The first rule of distributed systems is don’t distribute your system until you have an observable reason to. Teams break this rule on the regular. People have been talking about service-oriented architecture for a long time, but only recently have microservices been receiving the hype.
The problem, as Martin Fowler observes, is that teams are becoming too eager to adopt a microservice architecture without first understanding the inherent overheads. A contributing factor, I think, is you only hear the success stories from companies who did it right, like Netflix. However, what folks often fail to realize is that these companies—in almost all cases—didn’t start out that way. There was a long and winding path which led them to where they are today. The inverse of this, which some refer to as microservice envy, is causing teams to rush into microservice hell. I call this service-disoriented architecture (or sometimes disservice-oriented architecture when the architecture is DOA).
The term “monolith” has a very negative connotation—unscalable, unmaintainable, unresilient. These things are not intrinsically tied to each other, however, and there’s no reason a single system can’t be modular, maintainable, and fault tolerant at reasonable scale. It’s just less sexy. Refactoring modular code is much easier than refactoring architecture, and refactoring across service boundaries is equally difficult. Fowler describes this as monolith-first, and I think it’s the right approach (with some exceptions, of course).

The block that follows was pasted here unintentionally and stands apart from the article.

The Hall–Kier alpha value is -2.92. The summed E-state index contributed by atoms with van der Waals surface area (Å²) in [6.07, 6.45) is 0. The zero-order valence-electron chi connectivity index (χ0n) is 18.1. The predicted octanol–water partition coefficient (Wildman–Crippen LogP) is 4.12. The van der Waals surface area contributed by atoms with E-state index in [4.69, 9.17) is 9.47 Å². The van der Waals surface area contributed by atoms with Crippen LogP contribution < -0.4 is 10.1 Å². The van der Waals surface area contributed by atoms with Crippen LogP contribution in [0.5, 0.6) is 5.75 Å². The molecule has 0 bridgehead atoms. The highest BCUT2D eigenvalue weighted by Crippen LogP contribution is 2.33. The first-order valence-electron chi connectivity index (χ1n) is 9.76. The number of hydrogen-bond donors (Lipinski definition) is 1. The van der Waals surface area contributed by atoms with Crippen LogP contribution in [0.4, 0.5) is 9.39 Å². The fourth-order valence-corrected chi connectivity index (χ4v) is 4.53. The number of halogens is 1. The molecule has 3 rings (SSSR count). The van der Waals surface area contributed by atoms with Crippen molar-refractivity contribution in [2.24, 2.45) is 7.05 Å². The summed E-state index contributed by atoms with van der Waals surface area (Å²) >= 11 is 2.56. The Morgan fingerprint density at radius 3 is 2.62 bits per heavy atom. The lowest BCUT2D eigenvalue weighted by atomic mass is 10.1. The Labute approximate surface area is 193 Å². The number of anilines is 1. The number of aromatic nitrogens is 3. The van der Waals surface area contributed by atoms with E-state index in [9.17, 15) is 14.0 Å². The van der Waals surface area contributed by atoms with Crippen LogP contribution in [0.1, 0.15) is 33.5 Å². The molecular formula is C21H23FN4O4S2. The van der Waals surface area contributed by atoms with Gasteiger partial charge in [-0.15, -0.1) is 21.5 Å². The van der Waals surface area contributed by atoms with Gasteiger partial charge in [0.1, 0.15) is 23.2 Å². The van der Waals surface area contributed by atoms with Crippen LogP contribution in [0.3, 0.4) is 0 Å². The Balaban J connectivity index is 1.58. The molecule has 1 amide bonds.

Don’t even consider microservices unless you have a system that’s too complex to manage as a monolith. The majority of software systems should be built as a single monolithic application. Do pay attention to good modularity within that monolith, but don’t try to separate it into separate services.
Service-oriented architecture is about organizational complexity and system complexity. If you have both, you have a case to distribute. If you have one of the two, you might have a case (although if you have organizational complexity without system complexity, you’ve probably scaled your organization improperly). If you have neither, you do not have a case to distribute. State, specifically distributed state, is hell, and some pundits argue SOA is satan—perhaps a necessary evil.
There are a lot of motivations for microservices: anti-fragility, fault tolerance, independent deployment and scaling, architectural abstraction, and technology isolation. When services are loosely coupled, the system as a whole tends to be less fragile. When instances are disposable and stateless, services tend to be more fault tolerant because we can spin them up and down, balance traffic, and failover. When responsibility is divided across domain boundaries, services can be independently developed, deployed, and scaled while allowing the right tools to be used for each.